|(March 12, 2017, 10:30 a.m.) -- It's not on the City Council's upcoming meeting agenda. Again.
For weeks-lasting-into-months, a number of concerned Long Beach residents have met, emailed and Facebooked to urge the City of Long Beach to stop spraying a type of weed killer in city parks that some other cities no longer use, the LB Unified School District doesn't use but the state of California allows while agency bureaucrats consider whether to add a "Prop 65" warning to the product opposed by the manufacturer who says the product is safe.
Two decades ago, if LB residents wanted their policysetting City Councilmembers to do so something, they had the right under LB's Council-enacted Municipal Code to put items on the Council's agenda. LB residents lost that civic right under a previous Mayor and Council through a crudely executed maneuver, explained in our Amnesia File section below. For over twenty years, and despite familiar cliches about seeking "civic engagement," no subsequent Long Beach Mayor or Councilmember has moved to restore the public's right to agendize items, which the Council could do with its own agendized item on any Tuesday.
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By mid-1996, Mayor Beverly O'Neill (elected two years earlier) had a bellyful of pesky residents who objected to things that the Mayor, city management and some Councilmembers wanted. Petitions and a lawsuit flew over a proposed pay-for-play Sports Complex that would consume part of El Dorado Park. Faxes flew (in the pre-internet era) over a Port-desired plan to bulldoze the LB Naval Station (which included ample high rise housing, a gymnasium and swimming pool) for what video-journalist Huell Howser later derided as a "container yard" (today Port Pier T with a row of red cranes formerly operated by bankrupt Hanjin.) (In late August, Mayor O'Neill didn't mention either controversy but at a meeting of CA delegates to the Democrats' National Convention, she thanked President Clinton's administration for COPS grants, HUD and EDA assistance and stated: "We will no more have the good old days, we will have better new days. And don't listen to the CAVE people, those are Citizens Against Virtually Everything" (for which she received applause.)
In that City Hall atmosphere, an item appeared on June 11, 1996 City Council agenda listed as changing the order of business at the Council meetings. At that time, the Council's order of business included "communications from the public" -- items put on the agenda by members of the public if they followed a specific procedure (below.)
It was a rarely used but powerful public tool. Instead of simply receiving three minutes to speak on non-agendized subjects (as now) on which the Council can't legally act (and the Mayor can simply say "Thank you, next speaker"), an item agendized by the public allows the speaker present his/her item, on which other members of the public can speak pro and con, and (very important) ultimately requires some type of Council voted action. That action could range from a motion and vote to approve what the public agendizer proposed or a "receive and file" motion to take no action, but one way or another, Councilmembers had to cast a recorded vote.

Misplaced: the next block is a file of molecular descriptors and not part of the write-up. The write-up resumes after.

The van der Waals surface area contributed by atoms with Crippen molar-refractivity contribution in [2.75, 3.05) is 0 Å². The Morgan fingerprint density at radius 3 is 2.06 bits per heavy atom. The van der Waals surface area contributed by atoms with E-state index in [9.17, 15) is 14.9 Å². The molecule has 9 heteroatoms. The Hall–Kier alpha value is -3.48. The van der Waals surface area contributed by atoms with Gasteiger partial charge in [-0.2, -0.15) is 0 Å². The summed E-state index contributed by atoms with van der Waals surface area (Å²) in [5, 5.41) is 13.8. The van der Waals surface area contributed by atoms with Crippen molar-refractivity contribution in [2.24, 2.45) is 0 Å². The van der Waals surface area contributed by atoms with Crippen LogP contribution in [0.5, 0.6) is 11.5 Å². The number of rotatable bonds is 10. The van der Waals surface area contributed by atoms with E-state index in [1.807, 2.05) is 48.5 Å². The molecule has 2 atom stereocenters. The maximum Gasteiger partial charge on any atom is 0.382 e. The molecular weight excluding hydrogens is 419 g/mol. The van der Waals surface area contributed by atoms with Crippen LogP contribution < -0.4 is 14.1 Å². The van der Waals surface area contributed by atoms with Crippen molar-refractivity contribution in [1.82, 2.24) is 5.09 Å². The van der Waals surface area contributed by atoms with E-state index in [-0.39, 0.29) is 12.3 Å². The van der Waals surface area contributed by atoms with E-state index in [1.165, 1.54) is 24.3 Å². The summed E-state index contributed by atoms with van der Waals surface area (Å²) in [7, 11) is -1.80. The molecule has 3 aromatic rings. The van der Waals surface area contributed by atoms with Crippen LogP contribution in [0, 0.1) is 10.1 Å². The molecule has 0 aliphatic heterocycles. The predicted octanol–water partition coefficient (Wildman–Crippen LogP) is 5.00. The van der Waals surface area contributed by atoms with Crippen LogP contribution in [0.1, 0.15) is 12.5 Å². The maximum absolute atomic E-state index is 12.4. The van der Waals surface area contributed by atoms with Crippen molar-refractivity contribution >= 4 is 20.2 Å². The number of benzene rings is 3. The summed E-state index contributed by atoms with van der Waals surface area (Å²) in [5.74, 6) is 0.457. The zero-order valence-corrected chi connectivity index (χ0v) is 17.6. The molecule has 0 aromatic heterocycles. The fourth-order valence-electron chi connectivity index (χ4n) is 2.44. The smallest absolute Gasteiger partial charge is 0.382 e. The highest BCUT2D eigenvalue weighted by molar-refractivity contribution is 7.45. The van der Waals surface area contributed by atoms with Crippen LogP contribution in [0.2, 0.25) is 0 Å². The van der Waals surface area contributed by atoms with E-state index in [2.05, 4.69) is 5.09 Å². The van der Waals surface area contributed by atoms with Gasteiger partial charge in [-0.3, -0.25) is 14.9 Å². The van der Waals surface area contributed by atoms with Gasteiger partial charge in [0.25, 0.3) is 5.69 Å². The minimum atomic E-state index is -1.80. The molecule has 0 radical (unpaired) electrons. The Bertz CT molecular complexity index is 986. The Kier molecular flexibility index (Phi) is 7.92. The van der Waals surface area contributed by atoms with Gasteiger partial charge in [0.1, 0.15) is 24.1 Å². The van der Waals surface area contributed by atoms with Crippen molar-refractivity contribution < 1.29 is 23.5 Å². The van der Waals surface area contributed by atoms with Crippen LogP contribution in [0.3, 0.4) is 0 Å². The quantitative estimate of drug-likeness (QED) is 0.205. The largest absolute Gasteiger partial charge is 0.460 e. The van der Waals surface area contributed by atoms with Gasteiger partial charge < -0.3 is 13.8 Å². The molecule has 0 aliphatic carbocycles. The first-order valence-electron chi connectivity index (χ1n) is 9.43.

Below is the LB Municipal Code showing the Council's order of business as it appeared before the June 1996 agenda item (with the "communications from the public" section circled in red by us:)
The June 11, 1996 agenda item "changed the order of business" by quietly removing that LB civic right. Below is the amended Council "order of business":
The vote was 9-0: Yes: Oropeza, Lowenthal (Alan), Drummond, Clark, Robbins, Topsy-Elvord, Donelon, Kellogg, Shultz. Two days later on June 13, 1996, Mayor O'Neill signed the amended ordinance.
And poof: the public's ability to agendize Council items disappeared.
A ghostly remnant of the public's previous right remains in LB's Municipal Code. Section 2.03.090 A includes the procedural text: "No ordinance, resolution, motion, petition, appeal, report or any other matter, thing or proceeding whatsoever, presented by any person not a member of the Council [emphasis added], shall be presented to or considered by the Council unless the subject matter thereof, signed by the person desiring to be heard in connection therewith, is presented, in writing, to the City Clerk before twelve o'clock (12:00) noon of the Thursday immediately preceding the date of the meeting at which the same is to be considered..." [emphasis added] This verbiage is now a legally headless zombie, a procedure with no item in the Council's order of business to implement it.
The Council's continuing shrug on the weed killer is actually about more. It's the result of a past action with present-day consequences that the current Council can and should correct. LB residents shouldn't have to beg, like serfs to their masters, to have their elected representatives take action on public-impacting items.
In our view, grassroots and neighborhood groups should make it a priority to inform their electeds that they want the ability to agendize Council items restored. Again: this item of Council business could be restored by a Council majority (six votes to override a possible Mayoral veto) by an ordinance amendment "on any Tuesday." A polite but firm email (or better yet a voted resolution) from the group seeking a date certain by which the elected agrees to agendize this matter for Council action would start the ball rolling.
Some incumbents may respond by saying, "If someone can't get a Councilmember to agendize an issue, it likely won't pass and it's probably not important." But that's precisely why restoring the public's right to agendize is so important. It provides a way to get Council action when incumbents don't want to act. .
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